• La Costa Island: Since there are no roads or bridges to this island, the Tropic Star, departing from Bokeelia on Pine Island, ferries passengers to Cayo Costa State Park daily. La Costa is a fairly large and mostly undeveloped island between North Captiva and Boca Grande. The camping area is behind the small dunes and just steps from a crescent-shaped beach. Several 6-person cabins are available; however, none of the sites have electricity or water. Showers and flush toilets are available, as is drinking water. You may find that you have the beach practically all to yourself.
  • Red Coconut RV Resort: Located on Fort Myers Beach, many RV campers (rentals available) return to its palm fringed shores year after year, forming a little beach community. It’s close to all the conveniences of Fort Myers Beach and is on a trolley stop so expect some traffic noise.
  • Fort De Soto County Park: Many of its campsites are situated on the calm backwater, with the award-winning beach just a short drive or paddle away. Mature trees provide thick shade, with a heavenly breeze coming off the water. Both tents and RVs are accommodated with available electricity and water. Enjoy bike and kayak rentals, two fishing piers, and a historical fort.

Northwest Florida

  • Pensacola area: Johnson Beach, part of Gulf Islands National Seashore on Perdido Key, offers primitive camping, with some sand-hiking on its far eastern edge. Sugar-white sand, rolling dunes, and wetlands make up the landscape of this peaceful spot. Just across the bridge from Perdido Key, you can find Big Lagoon State Park, which boasts 655 acres including beaches, shallow bays, nature trails, and open woodlands. It’s a haven for nature lovers ─ kayaking, hiking, fishing, birding, etc. ─ with 75 campsites (RVs and tents) equipped with water and electricity. Fort Pickens, on the west end of Pensacola Beach, features a historic fort and another 200 campsites (tents and RVs up to 50 feet) with water, electricity, and picnic tables.
  • St. George Island State Park: Just offshore from Apalachicola, find nine miles of white-sand beaches that house 60 campsites, located between the Bay and Gulf. Nestled under a canopy of pines, sites offer electricity, water, and a central dump station. The primitive camping spot, located at the end of a two-and-a-half mile trail, is also accessible by canoe or kayak. There are no facilities or water at the primitive camp, whereas the group camp site is designed for organized groups and offers a restroom and cold showers. With a special permit and additional fee, fishermen can access East Pass to reel in redfish, mackerel, trout, whiting, and flounder.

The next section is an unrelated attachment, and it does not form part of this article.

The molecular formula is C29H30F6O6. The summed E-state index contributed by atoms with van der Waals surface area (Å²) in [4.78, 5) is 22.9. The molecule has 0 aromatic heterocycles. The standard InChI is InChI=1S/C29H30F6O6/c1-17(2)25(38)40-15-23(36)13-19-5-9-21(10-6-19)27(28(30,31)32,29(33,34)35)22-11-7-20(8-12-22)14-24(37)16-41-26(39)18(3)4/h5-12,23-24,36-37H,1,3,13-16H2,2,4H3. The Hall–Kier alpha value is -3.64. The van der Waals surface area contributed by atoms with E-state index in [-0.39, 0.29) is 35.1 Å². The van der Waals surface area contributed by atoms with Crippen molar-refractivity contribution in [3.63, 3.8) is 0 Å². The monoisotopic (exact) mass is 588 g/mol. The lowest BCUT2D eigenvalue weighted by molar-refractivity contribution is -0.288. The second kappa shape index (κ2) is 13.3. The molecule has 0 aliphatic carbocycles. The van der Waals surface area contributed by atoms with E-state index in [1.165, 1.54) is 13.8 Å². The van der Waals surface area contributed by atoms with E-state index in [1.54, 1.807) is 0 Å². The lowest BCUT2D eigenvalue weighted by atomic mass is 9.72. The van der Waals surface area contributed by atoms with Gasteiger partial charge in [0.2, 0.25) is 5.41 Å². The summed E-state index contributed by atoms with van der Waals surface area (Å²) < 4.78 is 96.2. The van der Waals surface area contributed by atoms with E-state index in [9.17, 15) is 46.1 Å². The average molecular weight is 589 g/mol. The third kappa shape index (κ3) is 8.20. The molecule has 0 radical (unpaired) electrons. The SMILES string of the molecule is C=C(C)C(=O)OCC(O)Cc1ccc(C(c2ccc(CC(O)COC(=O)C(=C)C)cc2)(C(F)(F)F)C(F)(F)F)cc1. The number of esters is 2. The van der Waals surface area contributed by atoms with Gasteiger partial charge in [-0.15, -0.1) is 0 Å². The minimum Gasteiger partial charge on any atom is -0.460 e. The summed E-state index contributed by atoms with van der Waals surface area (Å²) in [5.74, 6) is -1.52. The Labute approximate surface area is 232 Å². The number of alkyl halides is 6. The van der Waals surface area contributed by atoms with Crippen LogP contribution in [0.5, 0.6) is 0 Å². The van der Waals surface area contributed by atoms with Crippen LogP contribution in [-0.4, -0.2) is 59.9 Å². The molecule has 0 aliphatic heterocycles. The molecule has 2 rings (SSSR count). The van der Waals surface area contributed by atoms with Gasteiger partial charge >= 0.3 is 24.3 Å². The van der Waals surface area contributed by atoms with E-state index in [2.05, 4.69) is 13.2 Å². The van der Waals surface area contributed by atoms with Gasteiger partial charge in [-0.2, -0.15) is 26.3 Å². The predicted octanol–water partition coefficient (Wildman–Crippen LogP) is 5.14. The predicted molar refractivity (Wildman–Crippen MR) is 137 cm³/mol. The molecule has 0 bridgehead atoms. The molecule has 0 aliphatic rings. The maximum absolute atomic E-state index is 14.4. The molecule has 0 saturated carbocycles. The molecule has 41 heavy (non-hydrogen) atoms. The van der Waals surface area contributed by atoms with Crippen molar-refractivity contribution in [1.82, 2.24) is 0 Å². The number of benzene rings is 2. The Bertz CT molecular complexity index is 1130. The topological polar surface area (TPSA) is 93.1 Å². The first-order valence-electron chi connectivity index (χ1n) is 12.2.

• St. Joseph Peninsula State Park: Ten miles of secluded beaches that are favored by nesting Loggerhead turtles and beachcombers alike! Located near Port St. Joe, the park offers two areas with 119 campsites, complete with water and electricity. Gulf Breeze is open to the sea breeze, but lacks shade. Shady Pines is appropriately named for its ample shade provided by large pines, oaks, and palm trees. There are 8 fully furnished, AC/heated cabins that can sleep up to 6.
  • Camp Gulf: This site in Destin offers an assortment of RV sites, from open beachfronts overlooking the Gulf to tree shaded, grassy sites. Each is within walking distance to the Gulf of Mexico’s emerald hued waters.
  • Emerald Beach RV Park: Located halfway between Pensacola and Destin on Santa Rosa Sound, this is one of the closest RV Parks to the Gulf!
  • Panama City area: St. Andrews, at the east end of Panama City Beach with 176 campsites, allows you to get away from it all without being too far away. Grayton Beach State Park is a bit more remote, snuggled halfway between Panama City Beach and Destin, south of U.S. Highway 98. In addition to an award-winning beach, this campground (cabins available) gets high marks for privacy between campsites, some of which overlook a lake.

So, how can you become a happy camper? Make reservations! Florida State Parks has an online reservation system through Reserve America (… It’s just like making a hotel reservation.

This article is courtesy of Visit Florida (